More different groups reported patients featuring a skin rash after COVID‐19, ranging from erythematous rash to chickenpox‐like/urticarial eruption.
 
The Italian researchers said that they observed two clinical pictures: one featuring necrotic herpes zoster involving the second branch of the trigeminal nerve and one showing the classic herpes zoster characteristics. In all the cases, acyclovir led to resolution of the lesions after 10 days. No postherpetic neuritis was observed. It should be noted that necrotic herpes zoster is more common in HIV‐positive patients or in those with iatrogenic immunosuppression.
 
In the reported cases none of the patients was HIV positive, and only one had a history of immunosuppressive drug intake. Surprisingly, the patient taking immunosuppressive drugs (tacrolimus, mofetil mycophenolate, and prednisone) showed a less severe clinical picture both for COVID‐19 and herpes zoster.
 
According to the Italian researchers a possible explanation for varicella‐zoster virus (VZV) reactivation may be the decrease in absolute lymphocyte number, especially CD3+ CD8+ lymphocyte due to SARS‐CoV‐2 infection.  Indeed, it has been hypothesized that a decrease in CD3+ CD8+ lymphocytes can be related to VZV reactivation in the elderly. All the patients in the report were over 65 years old, and all showed a decrease in CD3+ CD8+ elements in circulating blood prior to the herpes zoster onset.
 
The Italian researchers concluded the existence of COVID‐19‐related necrotic zoster, which requires prompt management with acyclovir and pain‐relief drugs.
 
Another Brazilian study also showed the reactivation of Herpes Zoster in patients. https://europepmc.org/article/med/32524663
 
The patients in that report presented oral lesions with the diagnostic hypothesis of recurrent herpetic stomatitis that are more consistent with the oral manifestations of herpes zoster, due to the unilateral lesions on the palate in keratinized mucosa and complaint of pain. In addition, these patients never had these lesions before and are in the sixth decade of life.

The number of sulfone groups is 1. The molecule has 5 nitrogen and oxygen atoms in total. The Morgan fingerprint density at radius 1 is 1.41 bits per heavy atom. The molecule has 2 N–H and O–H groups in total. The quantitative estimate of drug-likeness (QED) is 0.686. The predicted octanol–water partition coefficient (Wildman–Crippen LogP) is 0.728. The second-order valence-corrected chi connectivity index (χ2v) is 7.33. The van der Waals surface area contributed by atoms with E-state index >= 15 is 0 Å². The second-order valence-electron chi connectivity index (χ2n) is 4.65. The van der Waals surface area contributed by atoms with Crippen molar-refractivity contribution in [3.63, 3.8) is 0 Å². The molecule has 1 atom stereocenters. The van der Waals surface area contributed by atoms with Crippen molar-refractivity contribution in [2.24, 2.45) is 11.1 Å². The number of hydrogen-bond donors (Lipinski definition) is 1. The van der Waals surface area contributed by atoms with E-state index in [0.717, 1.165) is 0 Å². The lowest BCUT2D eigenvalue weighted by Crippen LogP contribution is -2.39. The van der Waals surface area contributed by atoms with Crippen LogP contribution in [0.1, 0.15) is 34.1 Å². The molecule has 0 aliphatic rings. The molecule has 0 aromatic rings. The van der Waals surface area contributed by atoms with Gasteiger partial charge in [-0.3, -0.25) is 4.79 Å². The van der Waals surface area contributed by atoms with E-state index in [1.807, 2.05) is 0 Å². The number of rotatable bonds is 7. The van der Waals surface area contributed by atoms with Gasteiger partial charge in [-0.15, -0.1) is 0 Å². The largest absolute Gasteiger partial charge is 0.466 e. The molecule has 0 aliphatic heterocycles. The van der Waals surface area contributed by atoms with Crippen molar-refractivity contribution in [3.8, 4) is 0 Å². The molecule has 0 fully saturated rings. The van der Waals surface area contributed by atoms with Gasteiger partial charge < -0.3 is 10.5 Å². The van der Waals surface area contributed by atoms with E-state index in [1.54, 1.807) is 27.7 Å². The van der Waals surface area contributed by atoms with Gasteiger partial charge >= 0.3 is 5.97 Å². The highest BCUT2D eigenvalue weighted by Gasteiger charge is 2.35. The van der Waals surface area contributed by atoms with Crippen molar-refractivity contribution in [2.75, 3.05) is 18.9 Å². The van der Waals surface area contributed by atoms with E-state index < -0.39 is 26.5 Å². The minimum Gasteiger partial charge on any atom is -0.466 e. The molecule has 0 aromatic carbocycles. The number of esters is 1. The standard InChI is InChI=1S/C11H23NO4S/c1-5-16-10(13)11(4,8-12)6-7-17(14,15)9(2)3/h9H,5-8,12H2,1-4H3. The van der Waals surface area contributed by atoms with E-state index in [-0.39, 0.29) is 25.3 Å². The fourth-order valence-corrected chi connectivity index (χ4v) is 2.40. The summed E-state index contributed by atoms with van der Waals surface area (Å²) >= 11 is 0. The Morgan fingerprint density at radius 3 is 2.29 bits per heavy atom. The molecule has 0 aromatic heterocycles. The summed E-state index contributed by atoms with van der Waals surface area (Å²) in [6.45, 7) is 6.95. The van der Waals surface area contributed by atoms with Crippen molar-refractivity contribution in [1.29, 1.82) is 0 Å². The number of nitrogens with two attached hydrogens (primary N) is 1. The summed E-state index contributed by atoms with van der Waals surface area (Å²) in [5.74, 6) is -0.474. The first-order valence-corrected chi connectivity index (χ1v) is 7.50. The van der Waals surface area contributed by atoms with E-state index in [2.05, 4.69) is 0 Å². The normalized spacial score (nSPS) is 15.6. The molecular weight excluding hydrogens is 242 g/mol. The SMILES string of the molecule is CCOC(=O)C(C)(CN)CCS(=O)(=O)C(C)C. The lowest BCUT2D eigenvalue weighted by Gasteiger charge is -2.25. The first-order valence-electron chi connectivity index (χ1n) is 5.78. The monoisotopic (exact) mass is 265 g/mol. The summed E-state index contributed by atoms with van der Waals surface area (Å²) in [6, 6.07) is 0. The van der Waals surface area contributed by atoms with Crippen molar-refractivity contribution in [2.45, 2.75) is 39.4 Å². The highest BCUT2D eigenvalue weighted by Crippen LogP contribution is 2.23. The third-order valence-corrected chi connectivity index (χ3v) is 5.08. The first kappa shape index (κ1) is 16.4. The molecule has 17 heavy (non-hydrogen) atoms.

Yet another report by Spanish researchers said that varicella-like exanthem skin manifestations in COVID-19 patients were linked to Herpes Zoster and Herpes Simplex. https://www.jaad.org/article/S0190-9622(20)30943-9/pdf
 
Another Brazilian study also postulated that oral Herpes Simplex infections could be responsible for mouth lesions found in certain COVID-19 patients. https://www.sciencedirect.com/science/article/pii/S1201971220304471#!
 
On a completely different subject, some researchers are also postulating a hypothesis that the SARS-CoV-2 coronavirus could also be using a mechanism adopted by the herpes viruses to evade immune response to infect the brain.
 
It was recently discovered that the herpes virus used an expressed gene VP1-2 ability to remove ubiquitin which modulates the STING (stimulator of interferon genes) cascade's immune response that prevents brain infections. https://rupress.org/jem/article/217/7/e20191422/151747/HSV1-VP1-2-deubiquitinates-STING-to-block-type-I
 
All researchers advocated that more research is needed to understand the association between Herpes Zoster, Herpes Simplex and COVID-19 and also for doctors and healthcare experts to pay attention to patients exhibiting dormant Herpes reactivation or symptoms.
 
For the latest COVID-19 News, keep on logging to Thailand Medical News.